Unwrapping the packaging situation

Unwrapping the packaging situation

 Unwrapping the Packaging Situation

Ah, the old sustainable packaging conundrum! Let us tell you a story: 

A long time ago, at an eco packaging convention (not) far, far away, Sunshine Coast Organic Meats owner, Jono, investigated the best way to store and keep fresh organic meat. Just like they are dedicated to local, ethically produced organic meat which protects and support the health of you and the animals, they are dedicated to protecting the Earth every way they know how. An obvious question was which packaging to use would be best? 

The sustainability experts answered that question, but not the way you think: food waste is actually a much bigger social, economic and environmental cost than packaging waste. Both of the experts (one the sustainability rep from Sealed Air packaging, and the other a non-profit sustainability group) both confirmed that for a glass jar to be better (than thin, single use plastic) it had to be re-used 17 times! 


When glass is recycled, it has to arrive at the end of the process whole. So it as to survive the drop into your recycling bin, the flip into the truck, the deposit onto a concrete slab, and the pick up in the front end loader to a have a chance of being recycled. The reason being that apparently broken glass is the natural born enemy of conveyor belts which run the rest of the process. 

There were a few other options to consider. Perhaps we could move back to old fashioned butcher's paper, give Sunshine Coast Organic Meats that nostalgic feel and save on plastic waste. However, the reality is that it's not as easy as is seems. Not only is 99% of butcher's paper plastic coated anyway, if they aren’t, they’ll leak meat juice and spoil faster too. We don't want to waste food any more than we want to contribute to landfill. Sometimes packaging can look 'eco-friendly' including that small green leaf on the label, but most often that's a lie. Just like plastic-lined butcher's paper, it's often non-compostable and has many parts which make the recycling process complicated and, often, void.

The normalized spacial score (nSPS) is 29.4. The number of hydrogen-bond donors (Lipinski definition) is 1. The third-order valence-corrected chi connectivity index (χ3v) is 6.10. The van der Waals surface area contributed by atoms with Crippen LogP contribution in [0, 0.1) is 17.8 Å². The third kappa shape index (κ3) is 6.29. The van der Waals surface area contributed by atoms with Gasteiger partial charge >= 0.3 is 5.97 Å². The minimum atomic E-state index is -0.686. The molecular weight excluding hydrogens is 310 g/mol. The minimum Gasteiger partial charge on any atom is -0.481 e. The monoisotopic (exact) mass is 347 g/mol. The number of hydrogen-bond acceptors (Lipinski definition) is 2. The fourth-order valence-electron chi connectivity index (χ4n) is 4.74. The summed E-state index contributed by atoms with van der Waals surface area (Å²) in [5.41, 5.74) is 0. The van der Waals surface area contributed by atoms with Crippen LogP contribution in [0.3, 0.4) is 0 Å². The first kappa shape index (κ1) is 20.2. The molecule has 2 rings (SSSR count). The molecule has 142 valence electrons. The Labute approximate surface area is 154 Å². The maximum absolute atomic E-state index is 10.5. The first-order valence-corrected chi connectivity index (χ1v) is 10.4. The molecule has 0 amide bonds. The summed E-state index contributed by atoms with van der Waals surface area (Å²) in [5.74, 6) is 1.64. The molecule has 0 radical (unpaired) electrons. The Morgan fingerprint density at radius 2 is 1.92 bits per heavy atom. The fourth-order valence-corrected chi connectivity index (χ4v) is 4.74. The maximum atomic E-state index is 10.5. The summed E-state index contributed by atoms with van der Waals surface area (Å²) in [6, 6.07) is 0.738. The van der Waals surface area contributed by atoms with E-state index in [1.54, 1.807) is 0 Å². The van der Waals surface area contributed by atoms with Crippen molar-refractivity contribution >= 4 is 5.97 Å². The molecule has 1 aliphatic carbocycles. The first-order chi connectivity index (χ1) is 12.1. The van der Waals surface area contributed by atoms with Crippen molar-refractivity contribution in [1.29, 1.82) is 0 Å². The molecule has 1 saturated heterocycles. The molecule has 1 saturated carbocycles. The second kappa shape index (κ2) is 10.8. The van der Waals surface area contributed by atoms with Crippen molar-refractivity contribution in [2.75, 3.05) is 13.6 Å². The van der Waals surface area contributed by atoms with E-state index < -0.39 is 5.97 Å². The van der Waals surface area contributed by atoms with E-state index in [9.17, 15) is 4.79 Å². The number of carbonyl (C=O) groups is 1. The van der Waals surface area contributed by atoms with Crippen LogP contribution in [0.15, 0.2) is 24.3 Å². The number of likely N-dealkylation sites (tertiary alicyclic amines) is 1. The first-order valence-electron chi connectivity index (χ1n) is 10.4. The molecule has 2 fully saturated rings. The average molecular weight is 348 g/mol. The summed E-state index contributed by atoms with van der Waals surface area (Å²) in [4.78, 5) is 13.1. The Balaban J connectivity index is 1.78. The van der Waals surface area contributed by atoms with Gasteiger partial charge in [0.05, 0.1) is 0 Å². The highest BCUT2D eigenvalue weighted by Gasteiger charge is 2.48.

Who knows what eco packaging is going to look like in five, ten years, but for now, the best we can do is manage the areas we can and keep your meat safe to eat and as fair-priced as possible. According to our packaging experts the best packaging is the thinnest, lightest and most easily produced material to do the job. 'The job', to us, is keeping your meat fresh, low-cost, food safe and easy to package. We decided on vacuum seal for a few reasons. Vacuum seal increases the shelf life of most items by 50% or more. Cost of material inputs, energy to produce, weight and cost of transport means that vacuum sealing is a more cost-effective option. With vacuum seal, we can portion produce as you require and keep it fresh, reducing the much larger food waste issue. Despite the fact that, ultimately, our vacuum seal packaging must end up in well-managed landfills, we believe wholeheartedly that vacuum seal pouches are the right choice for us. They allow us to continue providing you with fresh, organic, ethically produced meat.  Every day we keep our eyes and mind forward on a solution, but in the meantime we are more than happy to support our customers with their own eco-friendly choices, including re-usable plastic or glass containers.

Sometimes its easier to look like you're being eco without considering all the different aspects, but looks aren't everything. We want to continue to support you and our local, organic farmers. You can also show your support by shopping at Sunshine Coast Organic Meats, including weekly staples and the ingredients for our latest recipe, chili con carne.